Drop Those Vitamins: A Guide To The Future Of Medicine

Dr. David Agus is one of the world’s leading cancer doctors, specializing in treating patients with advanced prostate cancer. He is also a professor of medicine and engineering at the University of Southern California’s Keck School of Medicine and Viterbi School of Engineering.


His first book, “The End of Illness,” became an immediate New York Times Best Seller, and his new book, “A Short Guide to a Long Life,” is receiving much press coverage a month after its publication.

In “A Short Guide to a Long Life,” Dr. Agus created a list of daily habits that everyone should follow in order to live a long and healthy life.

Some of his ideas go against what many doctors recommend and have been deemed controversial; for example, his stance that vitamins are bad for you.

In 2011, about half of the American population took vitamin supplements and the number was on the rise. Doctors have long encouraged vitamin supplements because they are beneficial for those who do not get all their nutrients through food.

Despite this, Dr. Agus believes that people need to stop taking vitamin supplements altogether and doctors should stop recommending them.

Neon Tommy talked to Dr. Agus about the vitamin debacle and why much of what he speaks of is so disputed. He also spoke about the issues regarding politics and health, and gave tips about how our generation can help increase awareness about preventive medicine.

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What do you think your most controversial health tip is?

“When I tell people to stop taking all vitamins and supplements, they get pissed. Because for many people, it is their crutch. They’ve been doing it for 1, 2, 5, 20 years… and I just took away that crutch. And I just say, ‘Listen, there’s no data that shows it benefits anybody, and there is potential harm.’ Sometimes people get very emotional about [these things].”

Do you think the reason people get emotional about it is because they don’t have enough prior knowledge about health? Is the issue about what the media has portrayed as correct health practices? 

“Yeah, there is a notion in our country that taking vitamins is healthy, but when you take medication, it’s a sign of weakness. And the notion is that ‘I’ve had fast food today, let me take a vitamin to counteract it.’ Or, ‘I’ve smoked today, let me take a pill to counteract it.’ But if you look at the data, it certainly does not agree.”

Why do you think the points you bring up in your book are considered contentious?

“I think it is the opposite. I think it is the most conservative book out there. While it may debunk myths, I don’t think it’s controversial at all.”

How do you think we can shift the focus of medicine from curing diseases to preventing them in the first place? 

“Doctors are incentivized to treat; we are not incentivized to prevent. And to me, it’s got to change from the ground up. Each patient is going to push for these [changes] rather than changing from the top down through doctors. I really think there will be a movement or revolution among patients to make this beneficial change.”

In that case, do you think that the future of health is bright?

“I think we have no choice but to think it will be bright. I think we are at an amazing time where we have technology, where we have an understanding, and where we have the Internet where we can get that information out there and hopefully make a change.”

A lot of politicians focus on arguing about health care reform instead of focusing on health itself; how can we change this?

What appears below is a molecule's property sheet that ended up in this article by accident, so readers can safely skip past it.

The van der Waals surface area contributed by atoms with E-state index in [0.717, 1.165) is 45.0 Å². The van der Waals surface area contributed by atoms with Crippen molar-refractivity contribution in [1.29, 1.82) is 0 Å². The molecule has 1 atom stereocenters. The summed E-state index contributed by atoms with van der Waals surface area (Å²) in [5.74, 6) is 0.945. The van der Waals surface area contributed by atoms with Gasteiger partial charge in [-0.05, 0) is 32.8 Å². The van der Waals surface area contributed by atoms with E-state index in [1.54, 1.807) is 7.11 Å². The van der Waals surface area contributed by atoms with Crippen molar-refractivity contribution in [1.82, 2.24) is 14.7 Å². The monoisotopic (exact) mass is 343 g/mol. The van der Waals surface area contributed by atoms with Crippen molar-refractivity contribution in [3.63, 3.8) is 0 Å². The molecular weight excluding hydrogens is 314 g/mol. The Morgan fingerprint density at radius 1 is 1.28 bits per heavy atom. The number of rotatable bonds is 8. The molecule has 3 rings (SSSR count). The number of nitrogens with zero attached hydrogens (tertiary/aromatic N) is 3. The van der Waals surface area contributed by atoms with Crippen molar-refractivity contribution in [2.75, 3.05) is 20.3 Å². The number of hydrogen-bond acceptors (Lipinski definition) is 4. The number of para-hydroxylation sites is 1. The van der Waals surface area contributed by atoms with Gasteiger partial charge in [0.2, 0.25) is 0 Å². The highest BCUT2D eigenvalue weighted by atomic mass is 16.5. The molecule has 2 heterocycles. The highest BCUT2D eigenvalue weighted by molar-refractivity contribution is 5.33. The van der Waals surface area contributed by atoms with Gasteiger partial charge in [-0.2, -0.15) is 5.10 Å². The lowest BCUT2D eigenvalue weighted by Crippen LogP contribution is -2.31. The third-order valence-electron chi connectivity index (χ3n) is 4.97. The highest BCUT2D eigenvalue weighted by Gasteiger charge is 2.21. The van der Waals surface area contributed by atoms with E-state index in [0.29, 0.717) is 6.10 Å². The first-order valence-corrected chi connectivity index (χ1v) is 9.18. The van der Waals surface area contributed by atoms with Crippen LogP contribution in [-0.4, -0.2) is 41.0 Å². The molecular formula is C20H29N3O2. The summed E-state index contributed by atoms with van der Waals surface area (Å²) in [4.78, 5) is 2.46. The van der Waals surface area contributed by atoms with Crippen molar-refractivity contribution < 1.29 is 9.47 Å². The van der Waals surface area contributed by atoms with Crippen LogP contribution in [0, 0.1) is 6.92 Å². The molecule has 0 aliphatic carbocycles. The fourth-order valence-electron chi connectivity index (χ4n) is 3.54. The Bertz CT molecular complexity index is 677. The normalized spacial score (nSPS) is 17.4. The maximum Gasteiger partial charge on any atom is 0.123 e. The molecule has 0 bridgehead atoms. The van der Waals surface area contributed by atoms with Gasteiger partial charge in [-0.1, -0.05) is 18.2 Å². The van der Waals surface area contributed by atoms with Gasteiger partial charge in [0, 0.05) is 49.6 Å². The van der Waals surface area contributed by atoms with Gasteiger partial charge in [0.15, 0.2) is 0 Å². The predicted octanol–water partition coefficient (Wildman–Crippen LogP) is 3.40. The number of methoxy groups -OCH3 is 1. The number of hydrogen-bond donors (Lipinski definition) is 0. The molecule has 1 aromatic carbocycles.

“For the last 50 years, it’s been all about health care finance, and when you want to switch it to health, it’s a very different argument… I am certainly a believer in access to care; I think its great, but at the same time, we need to change the debate toward health. When the greatest health leader in the last decade of our country is the Mayor of New York City, you know there is something wrong. I challenge you to say, ‘Who is the surgeon general now?’ Most people don’t know. Most people cannot even come up with a name when asked who the health care leader of our country is. So without leadership, you are not going to get changes in normative behavior. You are not going to get people focusing on new ideas. We need to start to create a culture of leadership.”

Do you think that health classes in elementary school, middle school and high school are teaching kids the right way to stay healthy? 

“In general, I think all the sciences, not just health, is about domains. There’s biology, there’s physics, there’s chemistry. I really think there needs to be something called ‘convergence to sciences’ where they all converge together. That’s where we can really make a change.”

What can college students do to raise health awareness among peers and everyone else?

“Ah, that’s a great question. Remember, most interventions you do aren’t going to affect you for 10, 20 or 30 years. So how do you get someone to care about the little problems in health that we have? As you look at the book, you will see that I am a believer in movement over time. So, how do we educate people to start to move more…? Something as simple as that, that doesn’t cost money, that all of us can do and is achievable. We are sedentary. There needs to be a cultural change, and it’s probably easier if you ask your parents to do it, and ask your friends to do it. But, I think we need to start creating this movement. That’s the only way we are going to get health change in our country. The good thing is that someone your age is the person to do it. It’s a whole new era with the technology you have, and the social media you have. Listen, Facebook and Twitter can take down the government in countries like Egypt. Why can’t we use it to actually do good in health?”


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